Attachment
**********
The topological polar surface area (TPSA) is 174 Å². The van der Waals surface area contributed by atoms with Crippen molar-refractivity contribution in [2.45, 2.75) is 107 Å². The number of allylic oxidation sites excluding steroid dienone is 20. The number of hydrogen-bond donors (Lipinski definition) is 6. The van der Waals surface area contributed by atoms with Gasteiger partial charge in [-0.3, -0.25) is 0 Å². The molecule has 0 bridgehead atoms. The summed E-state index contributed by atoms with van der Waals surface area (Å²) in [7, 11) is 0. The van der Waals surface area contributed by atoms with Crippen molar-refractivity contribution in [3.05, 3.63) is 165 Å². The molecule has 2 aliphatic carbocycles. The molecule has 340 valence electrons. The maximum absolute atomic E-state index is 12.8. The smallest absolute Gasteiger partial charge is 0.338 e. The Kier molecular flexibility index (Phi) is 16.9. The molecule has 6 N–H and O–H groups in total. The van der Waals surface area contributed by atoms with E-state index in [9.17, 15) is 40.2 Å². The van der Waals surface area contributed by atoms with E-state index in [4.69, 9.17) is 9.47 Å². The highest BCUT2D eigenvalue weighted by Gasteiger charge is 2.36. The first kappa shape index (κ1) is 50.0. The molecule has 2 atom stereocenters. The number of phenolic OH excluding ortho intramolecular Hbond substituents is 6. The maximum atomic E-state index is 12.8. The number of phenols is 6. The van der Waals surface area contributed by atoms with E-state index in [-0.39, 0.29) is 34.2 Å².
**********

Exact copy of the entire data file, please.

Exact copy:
The topological polar surface area (TPSA) is 174 Å². The van der Waals surface area contributed by atoms with Crippen molar-refractivity contribution in [2.45, 2.75) is 107 Å². The number of allylic oxidation sites excluding steroid dienone is 20. The number of hydrogen-bond donors (Lipinski definition) is 6. The van der Waals surface area contributed by atoms with Gasteiger partial charge in [-0.3, -0.25) is 0 Å². The molecule has 0 bridgehead atoms. The summed E-state index contributed by atoms with van der Waals surface area (Å²) in [7, 11) is 0. The van der Waals surface area contributed by atoms with Crippen molar-refractivity contribution in [3.05, 3.63) is 165 Å². The molecule has 2 aliphatic carbocycles. The molecule has 340 valence electrons. The maximum absolute atomic E-state index is 12.8. The smallest absolute Gasteiger partial charge is 0.338 e. The Kier molecular flexibility index (Phi) is 16.9. The molecule has 6 N–H and O–H groups in total. The van der Waals surface area contributed by atoms with E-state index in [9.17, 15) is 40.2 Å². The van der Waals surface area contributed by atoms with E-state index in [4.69, 9.17) is 9.47 Å². The highest BCUT2D eigenvalue weighted by Gasteiger charge is 2.36. The first kappa shape index (κ1) is 50.0. The molecule has 2 atom stereocenters. The number of phenolic OH excluding ortho intramolecular Hbond substituents is 6. The maximum atomic E-state index is 12.8. The number of phenols is 6. The van der Waals surface area contributed by atoms with E-state index in [-0.39, 0.29) is 34.2 Å².